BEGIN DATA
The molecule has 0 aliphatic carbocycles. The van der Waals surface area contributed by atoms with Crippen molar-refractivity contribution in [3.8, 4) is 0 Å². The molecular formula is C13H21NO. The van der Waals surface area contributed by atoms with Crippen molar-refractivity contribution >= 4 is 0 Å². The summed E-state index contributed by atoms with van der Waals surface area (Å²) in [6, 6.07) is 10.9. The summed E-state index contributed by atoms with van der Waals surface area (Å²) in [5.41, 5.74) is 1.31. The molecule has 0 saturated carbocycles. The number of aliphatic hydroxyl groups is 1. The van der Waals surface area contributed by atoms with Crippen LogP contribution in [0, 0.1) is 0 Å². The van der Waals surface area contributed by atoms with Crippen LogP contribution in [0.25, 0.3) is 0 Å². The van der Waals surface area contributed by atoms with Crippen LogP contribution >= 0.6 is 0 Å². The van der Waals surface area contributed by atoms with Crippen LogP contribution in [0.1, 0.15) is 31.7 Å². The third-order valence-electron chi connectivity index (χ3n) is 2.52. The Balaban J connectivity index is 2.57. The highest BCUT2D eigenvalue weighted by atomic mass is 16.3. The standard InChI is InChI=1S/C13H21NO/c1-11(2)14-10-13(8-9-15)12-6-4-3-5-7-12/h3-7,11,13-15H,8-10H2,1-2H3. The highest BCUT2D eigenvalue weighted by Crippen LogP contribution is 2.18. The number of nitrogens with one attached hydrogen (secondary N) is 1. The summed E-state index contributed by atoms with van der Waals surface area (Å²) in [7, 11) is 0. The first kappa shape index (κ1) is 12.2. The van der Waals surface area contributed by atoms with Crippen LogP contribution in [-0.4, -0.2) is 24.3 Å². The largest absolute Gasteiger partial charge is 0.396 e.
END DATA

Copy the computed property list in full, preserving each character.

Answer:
The molecule has 0 aliphatic carbocycles. The van der Waals surface area contributed by atoms with Crippen molar-refractivity contribution in [3.8, 4) is 0 Å². The molecular formula is C13H21NO. The van der Waals surface area contributed by atoms with Crippen molar-refractivity contribution >= 4 is 0 Å². The summed E-state index contributed by atoms with van der Waals surface area (Å²) in [6, 6.07) is 10.9. The summed E-state index contributed by atoms with van der Waals surface area (Å²) in [5.41, 5.74) is 1.31. The molecule has 0 saturated carbocycles. The number of aliphatic hydroxyl groups is 1. The van der Waals surface area contributed by atoms with Crippen LogP contribution in [0, 0.1) is 0 Å². The van der Waals surface area contributed by atoms with Crippen LogP contribution in [0.25, 0.3) is 0 Å². The van der Waals surface area contributed by atoms with Crippen LogP contribution >= 0.6 is 0 Å². The van der Waals surface area contributed by atoms with Crippen LogP contribution in [0.1, 0.15) is 31.7 Å². The third-order valence-electron chi connectivity index (χ3n) is 2.52. The Balaban J connectivity index is 2.57. The highest BCUT2D eigenvalue weighted by atomic mass is 16.3. The standard InChI is InChI=1S/C13H21NO/c1-11(2)14-10-13(8-9-15)12-6-4-3-5-7-12/h3-7,11,13-15H,8-10H2,1-2H3. The highest BCUT2D eigenvalue weighted by Crippen LogP contribution is 2.18. The number of nitrogens with one attached hydrogen (secondary N) is 1. The summed E-state index contributed by atoms with van der Waals surface area (Å²) in [7, 11) is 0. The first kappa shape index (κ1) is 12.2. The van der Waals surface area contributed by atoms with Crippen LogP contribution in [-0.4, -0.2) is 24.3 Å². The largest absolute Gasteiger partial charge is 0.396 e.